When the topic of light meters comes up, many photographers are surprised to learn that I used them. While TTL and trial and error can be an effective way to nail an exposure, nothing can be more effective than manually and precisely dialing in your lights before fine tuning them on screen.
The very first light meters were fully analog and relied on observations of the human eye, according to Wikipedia. I bought this one by Leudi on eBay for four dollars. When you look through it there is a numbered row of neutral density filters of increasing density left to right.
You hold the meter in front of your subject and note the filter with the greatest density that still allows light to pass through. And that number correspond to a correct exposure combination.
By the 50s they started to look like compasses on steroids.
When it came time for me to buy my first light meter in the 90’s, Sekonic was making the L-308, which had a digital LCD and a design to match. I took it in and out of my pocket so many times, that all of the paint was worn off by the time I replaced it with a Sekonic L-478DR-U-EL in 2019. My new meter communicates with the Elinchrom Skyport system, but more on that later.
Lightmeters work by reading the brightness of light sources, like the sun outdoors or a lamp indoors and some of them even measure flash, which your cameras meter is incapable of doing.
Flash meters measure the brightness of flashes. To do this I will place the light meter as close as I can to the subjects, aimed at the light I am metering so I can get the most accurate reading possible.
If my light is 4’ (120cm) from the subject and I hold it 1’ (30cm) in front of my subject, I am going to get a lot less accurate reading compared to the result I would get if I held the meter 2” (5cm) from their face.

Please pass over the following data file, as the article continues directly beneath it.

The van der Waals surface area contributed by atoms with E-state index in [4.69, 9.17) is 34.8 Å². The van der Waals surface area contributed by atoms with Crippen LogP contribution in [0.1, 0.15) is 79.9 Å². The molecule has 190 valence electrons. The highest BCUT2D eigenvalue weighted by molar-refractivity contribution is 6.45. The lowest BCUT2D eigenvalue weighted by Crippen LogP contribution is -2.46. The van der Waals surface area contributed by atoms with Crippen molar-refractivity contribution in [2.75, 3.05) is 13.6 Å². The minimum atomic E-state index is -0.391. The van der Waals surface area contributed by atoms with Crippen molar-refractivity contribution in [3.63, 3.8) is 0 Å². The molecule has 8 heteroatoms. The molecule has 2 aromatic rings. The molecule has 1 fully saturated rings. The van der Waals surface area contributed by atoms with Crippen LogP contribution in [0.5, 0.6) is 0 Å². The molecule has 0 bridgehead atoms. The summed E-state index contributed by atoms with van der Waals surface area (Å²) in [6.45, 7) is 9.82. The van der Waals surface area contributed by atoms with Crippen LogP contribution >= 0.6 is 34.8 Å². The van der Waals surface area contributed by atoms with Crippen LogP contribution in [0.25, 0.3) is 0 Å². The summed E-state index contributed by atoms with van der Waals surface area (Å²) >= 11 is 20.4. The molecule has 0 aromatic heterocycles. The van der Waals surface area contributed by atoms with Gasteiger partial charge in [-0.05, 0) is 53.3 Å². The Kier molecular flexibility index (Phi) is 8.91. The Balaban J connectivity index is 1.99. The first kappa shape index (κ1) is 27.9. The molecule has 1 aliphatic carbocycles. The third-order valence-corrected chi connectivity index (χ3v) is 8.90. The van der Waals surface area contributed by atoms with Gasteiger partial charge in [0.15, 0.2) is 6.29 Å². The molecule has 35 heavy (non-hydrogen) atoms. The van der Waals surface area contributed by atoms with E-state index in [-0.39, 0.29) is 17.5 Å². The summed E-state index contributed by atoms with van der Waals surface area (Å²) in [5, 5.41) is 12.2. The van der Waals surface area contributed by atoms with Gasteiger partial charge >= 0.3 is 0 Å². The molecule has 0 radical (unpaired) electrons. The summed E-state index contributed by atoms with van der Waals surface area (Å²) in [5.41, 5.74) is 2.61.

To put it simply, the light meter doesn’t tell me how to set up the camera, it helps me set up the lights. If I am using one light, I will measure the power output of that light and adjust it, so I get the exposure I want, provided its possible based on the capabilities of the light. If I am using multiple lights, I will get a reading for each light and change the power to match my desired brightness for each light. Then I will fine tune the power levels of the lights based on the results I see on my camera or computer.
The alternative to using a flash meter is just to use trial and air and that’s when you would just sort of guess the power output you need and take a series of pictures until you get either the camera on the right f-stop or you change the power of the lights so that it looks right on your screen. This experimentation May take up a lot of time and it might make you look incompetent in front of you
The L-308 just does one basic thing, it tells me the aperture I need to use to expose my picture correctly whether I’m using ambient light or flash. This meter will work for you as long as your desired shutter speed is below 1/500 of a second. You just change the mode from EV which is a technical measurement, to this sun which is available tight, to flash and finally to flash with a “c” which just means you’re going to use pc cable to connect directly to your flash or power pack.
99% of the time when you’re metering flash you’ll be on the regular “lightning bolt” setting and when you press the button on the side it starts watching for your flash to burst and when it does, it will show you the brightness in f-stops relative to where you
r meter is positioned. Normally you’ll fire your flash using the test button on the wireless transmitter you have on your camera.
With the dome over your sensor it will measure the light falling on the dome, which is what you want and with the dome off to the side, it will meter the light reflecting off of the sensor.
Now let’s talk about this fancy new light meter!
Elinchrom’s Skyport system is a wireless protocol that allows you to assign your lights to 4 different groups per frequency. So with all of the lights on the same channel, I set the main light to group 1, the fill to group 2, the kicker to group 3 and the hair light to group 4. Then the L-478 allows me to fire and test each group independently and then adjust that groups power right from the meter. This light meter really speeds up my workflow because i have to spend less time walking around my studio and I don’t have to shield the meters sensor so it can only see one light at a time. It will also meter your flash for shutter speeds up to 1/1000 of a second.
If you want to use high speed sync above 1/1000 of a second you’ll need an even fancier meter, the Sekonic L-858. I haven’t used one, but if they want to send me one, I will review it!